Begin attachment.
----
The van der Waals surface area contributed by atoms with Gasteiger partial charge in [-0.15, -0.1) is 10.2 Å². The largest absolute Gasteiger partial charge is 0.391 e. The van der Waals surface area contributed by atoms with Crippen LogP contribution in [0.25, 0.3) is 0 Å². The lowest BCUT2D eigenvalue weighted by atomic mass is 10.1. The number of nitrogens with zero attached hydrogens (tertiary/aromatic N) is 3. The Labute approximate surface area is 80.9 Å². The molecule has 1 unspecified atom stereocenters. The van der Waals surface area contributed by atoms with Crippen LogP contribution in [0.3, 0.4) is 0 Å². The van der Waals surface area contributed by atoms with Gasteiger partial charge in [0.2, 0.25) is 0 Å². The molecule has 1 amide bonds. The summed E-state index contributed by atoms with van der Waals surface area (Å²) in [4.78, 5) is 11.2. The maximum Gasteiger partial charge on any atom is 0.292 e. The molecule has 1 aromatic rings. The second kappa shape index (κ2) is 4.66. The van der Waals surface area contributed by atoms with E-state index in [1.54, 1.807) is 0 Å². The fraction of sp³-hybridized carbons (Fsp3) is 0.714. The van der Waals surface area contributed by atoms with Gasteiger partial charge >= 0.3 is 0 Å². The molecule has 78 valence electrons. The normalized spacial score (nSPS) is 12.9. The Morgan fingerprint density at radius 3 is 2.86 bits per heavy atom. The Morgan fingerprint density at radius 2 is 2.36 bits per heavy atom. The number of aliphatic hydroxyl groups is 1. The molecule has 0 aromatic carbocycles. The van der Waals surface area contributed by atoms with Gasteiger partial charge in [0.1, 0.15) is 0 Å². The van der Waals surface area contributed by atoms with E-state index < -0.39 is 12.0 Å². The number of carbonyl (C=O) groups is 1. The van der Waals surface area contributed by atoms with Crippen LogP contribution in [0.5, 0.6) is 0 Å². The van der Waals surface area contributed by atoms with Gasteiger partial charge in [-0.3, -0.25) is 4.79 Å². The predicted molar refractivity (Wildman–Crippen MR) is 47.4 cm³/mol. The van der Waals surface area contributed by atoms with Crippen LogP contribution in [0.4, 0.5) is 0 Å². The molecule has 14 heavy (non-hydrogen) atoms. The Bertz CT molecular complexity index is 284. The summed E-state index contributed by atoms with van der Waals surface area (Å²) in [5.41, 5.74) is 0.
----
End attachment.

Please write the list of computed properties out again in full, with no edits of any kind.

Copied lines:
The van der Waals surface area contributed by atoms with Gasteiger partial charge in [-0.15, -0.1) is 10.2 Å². The largest absolute Gasteiger partial charge is 0.391 e. The van der Waals surface area contributed by atoms with Crippen LogP contribution in [0.25, 0.3) is 0 Å². The lowest BCUT2D eigenvalue weighted by atomic mass is 10.1. The number of nitrogens with zero attached hydrogens (tertiary/aromatic N) is 3. The Labute approximate surface area is 80.9 Å². The molecule has 1 unspecified atom stereocenters. The van der Waals surface area contributed by atoms with Crippen LogP contribution in [0.3, 0.4) is 0 Å². The van der Waals surface area contributed by atoms with Gasteiger partial charge in [0.2, 0.25) is 0 Å². The molecule has 1 amide bonds. The summed E-state index contributed by atoms with van der Waals surface area (Å²) in [4.78, 5) is 11.2. The maximum Gasteiger partial charge on any atom is 0.292 e. The molecule has 1 aromatic rings. The second kappa shape index (κ2) is 4.66. The van der Waals surface area contributed by atoms with E-state index in [1.54, 1.807) is 0 Å². The fraction of sp³-hybridized carbons (Fsp3) is 0.714. The van der Waals surface area contributed by atoms with Gasteiger partial charge >= 0.3 is 0 Å². The molecule has 78 valence electrons. The normalized spacial score (nSPS) is 12.9. The Morgan fingerprint density at radius 3 is 2.86 bits per heavy atom. The Morgan fingerprint density at radius 2 is 2.36 bits per heavy atom. The number of aliphatic hydroxyl groups is 1. The molecule has 0 aromatic carbocycles. The van der Waals surface area contributed by atoms with Gasteiger partial charge in [0.1, 0.15) is 0 Å². The van der Waals surface area contributed by atoms with E-state index < -0.39 is 12.0 Å². The number of carbonyl (C=O) groups is 1. The van der Waals surface area contributed by atoms with Crippen LogP contribution in [0.5, 0.6) is 0 Å². The van der Waals surface area contributed by atoms with Gasteiger partial charge in [-0.3, -0.25) is 4.79 Å². The predicted molar refractivity (Wildman–Crippen MR) is 47.4 cm³/mol. The van der Waals surface area contributed by atoms with Crippen LogP contribution in [0.4, 0.5) is 0 Å². The molecule has 14 heavy (non-hydrogen) atoms. The Bertz CT molecular complexity index is 284. The summed E-state index contributed by atoms with van der Waals surface area (Å²) in [5.41, 5.74) is 0.